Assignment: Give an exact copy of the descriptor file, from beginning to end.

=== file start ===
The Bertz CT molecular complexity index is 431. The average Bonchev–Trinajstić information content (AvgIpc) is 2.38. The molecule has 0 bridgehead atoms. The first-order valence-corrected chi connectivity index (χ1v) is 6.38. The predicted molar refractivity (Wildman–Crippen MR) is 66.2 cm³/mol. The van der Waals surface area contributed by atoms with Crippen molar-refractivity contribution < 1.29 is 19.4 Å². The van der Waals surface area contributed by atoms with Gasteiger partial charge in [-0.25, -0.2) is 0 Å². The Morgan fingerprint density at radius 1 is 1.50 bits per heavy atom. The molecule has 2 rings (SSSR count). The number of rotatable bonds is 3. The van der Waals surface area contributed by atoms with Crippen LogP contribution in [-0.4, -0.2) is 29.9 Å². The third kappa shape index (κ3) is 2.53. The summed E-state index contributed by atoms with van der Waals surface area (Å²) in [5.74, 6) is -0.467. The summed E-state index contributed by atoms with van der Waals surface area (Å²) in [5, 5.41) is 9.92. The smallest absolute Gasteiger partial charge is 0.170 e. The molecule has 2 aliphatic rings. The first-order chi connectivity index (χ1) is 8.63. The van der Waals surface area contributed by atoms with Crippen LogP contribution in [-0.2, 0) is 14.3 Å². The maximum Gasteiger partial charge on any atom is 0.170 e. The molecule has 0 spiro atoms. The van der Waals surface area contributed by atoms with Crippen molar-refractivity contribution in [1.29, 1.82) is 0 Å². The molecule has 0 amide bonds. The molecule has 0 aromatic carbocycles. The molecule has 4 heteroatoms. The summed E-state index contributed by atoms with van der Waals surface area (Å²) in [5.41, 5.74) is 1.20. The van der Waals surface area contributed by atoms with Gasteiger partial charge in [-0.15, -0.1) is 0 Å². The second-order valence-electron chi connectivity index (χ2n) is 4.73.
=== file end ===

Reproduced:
The Bertz CT molecular complexity index is 431. The average Bonchev–Trinajstić information content (AvgIpc) is 2.38. The molecule has 0 bridgehead atoms. The first-order valence-corrected chi connectivity index (χ1v) is 6.38. The predicted molar refractivity (Wildman–Crippen MR) is 66.2 cm³/mol. The van der Waals surface area contributed by atoms with Crippen molar-refractivity contribution < 1.29 is 19.4 Å². The van der Waals surface area contributed by atoms with Gasteiger partial charge in [-0.25, -0.2) is 0 Å². The Morgan fingerprint density at radius 1 is 1.50 bits per heavy atom. The molecule has 2 rings (SSSR count). The number of rotatable bonds is 3. The van der Waals surface area contributed by atoms with Crippen LogP contribution in [-0.4, -0.2) is 29.9 Å². The third kappa shape index (κ3) is 2.53. The summed E-state index contributed by atoms with van der Waals surface area (Å²) in [5.74, 6) is -0.467. The summed E-state index contributed by atoms with van der Waals surface area (Å²) in [5, 5.41) is 9.92. The smallest absolute Gasteiger partial charge is 0.170 e. The molecule has 2 aliphatic rings. The first-order chi connectivity index (χ1) is 8.63. The van der Waals surface area contributed by atoms with Crippen LogP contribution in [-0.2, 0) is 14.3 Å². The maximum Gasteiger partial charge on any atom is 0.170 e. The molecule has 0 spiro atoms. The van der Waals surface area contributed by atoms with Crippen molar-refractivity contribution in [1.29, 1.82) is 0 Å². The molecule has 0 amide bonds. The molecule has 0 aromatic carbocycles. The molecule has 4 heteroatoms. The summed E-state index contributed by atoms with van der Waals surface area (Å²) in [5.41, 5.74) is 1.20. The van der Waals surface area contributed by atoms with Gasteiger partial charge in [-0.15, -0.1) is 0 Å². The second-order valence-electron chi connectivity index (χ2n) is 4.73.